Olive Oil, what’s the difference?
It might seem as if olive oil is just that. However, there are a number of different quality grades that warrant a bit of explanation to help you navigate labels and make the best choices.
The market for Olive Oil is vast – in Italy domestic demand outstrips supply and so you can imagine how much oil needs to be sourced from outside to fulfil the volume demands of large companies who supply supermarkets around the globe. You can find an incredibly broad range of quality in the bottle therefore.
Here are the main three quality grades that you can find on the label.
Extra Virgin Olive Oil (EVOO):
EVOO stands as the highest quality grade of olive oil, representing the purest and freshest form of olive juice. It maintains exceptional quality with low free acidity, not exceeding 0.8 grams per 100 grams, and no sensory defects. This superior grade retains the olive’s natural antioxidants for the longest time, as well as vitamin E, and phytosterols due to minimal processing.
Virgin Olive Oil (VOO):
VOO is of a slightly low quality compared to EVOO. It is produced through a similar natural process and may have a free acidity of up to 2.0 grams per 100 grams. Minor organoleptic imperfections may be present, but it retains the fundamental characteristics of olive oil so it makes a good and more economical option for larger scale cooking.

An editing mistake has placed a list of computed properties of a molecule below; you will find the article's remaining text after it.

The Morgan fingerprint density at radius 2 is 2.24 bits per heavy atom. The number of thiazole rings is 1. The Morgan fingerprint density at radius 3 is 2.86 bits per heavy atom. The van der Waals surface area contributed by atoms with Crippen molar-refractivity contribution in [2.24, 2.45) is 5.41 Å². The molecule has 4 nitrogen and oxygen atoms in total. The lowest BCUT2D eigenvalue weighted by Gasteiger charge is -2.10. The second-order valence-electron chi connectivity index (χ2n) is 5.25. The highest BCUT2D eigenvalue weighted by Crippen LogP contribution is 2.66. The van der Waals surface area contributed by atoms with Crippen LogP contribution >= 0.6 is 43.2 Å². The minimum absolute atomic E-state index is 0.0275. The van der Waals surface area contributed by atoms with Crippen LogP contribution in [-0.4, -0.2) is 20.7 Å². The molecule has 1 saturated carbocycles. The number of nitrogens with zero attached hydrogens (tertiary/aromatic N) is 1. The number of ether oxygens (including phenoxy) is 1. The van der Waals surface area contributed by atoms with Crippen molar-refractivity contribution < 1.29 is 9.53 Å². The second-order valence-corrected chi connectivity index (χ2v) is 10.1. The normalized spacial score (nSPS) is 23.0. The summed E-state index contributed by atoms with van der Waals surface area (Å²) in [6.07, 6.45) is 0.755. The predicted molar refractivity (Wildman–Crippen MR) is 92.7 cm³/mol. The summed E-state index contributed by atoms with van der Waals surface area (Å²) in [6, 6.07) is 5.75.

Olive Oil (OO):
OO, is often a blend of refined and natural olive oils, with a free acidity typically not exceeding 1.0 grams per 100 grams. However, the refining process it undergoes may result in a reduction of natural antioxidants and potentially higher levels of trans fats compared to unrefined olls.
If you want to be sure that your EVOO is indeed what it says it is then the best way is to source directly from the press house – which Frantoi does for you!